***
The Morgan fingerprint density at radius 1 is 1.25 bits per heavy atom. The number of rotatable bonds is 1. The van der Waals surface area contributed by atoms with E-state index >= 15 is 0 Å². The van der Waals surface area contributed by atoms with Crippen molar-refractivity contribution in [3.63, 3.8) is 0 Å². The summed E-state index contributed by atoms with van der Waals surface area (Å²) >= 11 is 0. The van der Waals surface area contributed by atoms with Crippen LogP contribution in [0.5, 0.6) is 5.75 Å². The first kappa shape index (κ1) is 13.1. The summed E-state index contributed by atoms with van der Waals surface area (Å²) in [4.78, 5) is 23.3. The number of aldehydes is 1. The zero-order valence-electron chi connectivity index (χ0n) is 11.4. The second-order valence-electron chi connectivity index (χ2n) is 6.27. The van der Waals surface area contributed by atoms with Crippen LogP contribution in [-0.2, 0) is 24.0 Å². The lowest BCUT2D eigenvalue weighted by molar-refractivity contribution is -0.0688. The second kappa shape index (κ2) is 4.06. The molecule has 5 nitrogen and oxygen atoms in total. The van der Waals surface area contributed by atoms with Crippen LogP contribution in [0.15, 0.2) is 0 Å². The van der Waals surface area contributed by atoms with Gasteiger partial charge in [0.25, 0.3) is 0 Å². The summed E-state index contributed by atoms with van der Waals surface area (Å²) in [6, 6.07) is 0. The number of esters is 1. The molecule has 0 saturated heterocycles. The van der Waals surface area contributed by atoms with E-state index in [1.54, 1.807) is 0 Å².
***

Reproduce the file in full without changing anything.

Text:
The Morgan fingerprint density at radius 1 is 1.25 bits per heavy atom. The number of rotatable bonds is 1. The van der Waals surface area contributed by atoms with E-state index >= 15 is 0 Å². The van der Waals surface area contributed by atoms with Crippen molar-refractivity contribution in [3.63, 3.8) is 0 Å². The summed E-state index contributed by atoms with van der Waals surface area (Å²) >= 11 is 0. The van der Waals surface area contributed by atoms with Crippen LogP contribution in [0.5, 0.6) is 5.75 Å². The first kappa shape index (κ1) is 13.1. The summed E-state index contributed by atoms with van der Waals surface area (Å²) in [4.78, 5) is 23.3. The number of aldehydes is 1. The zero-order valence-electron chi connectivity index (χ0n) is 11.4. The second-order valence-electron chi connectivity index (χ2n) is 6.27. The van der Waals surface area contributed by atoms with Crippen LogP contribution in [-0.2, 0) is 24.0 Å². The lowest BCUT2D eigenvalue weighted by molar-refractivity contribution is -0.0688. The second kappa shape index (κ2) is 4.06. The molecule has 5 nitrogen and oxygen atoms in total. The van der Waals surface area contributed by atoms with Crippen LogP contribution in [0.15, 0.2) is 0 Å². The van der Waals surface area contributed by atoms with Gasteiger partial charge in [0.25, 0.3) is 0 Å². The summed E-state index contributed by atoms with van der Waals surface area (Å²) in [6, 6.07) is 0. The number of esters is 1. The molecule has 0 saturated heterocycles. The van der Waals surface area contributed by atoms with E-state index in [1.54, 1.807) is 0 Å².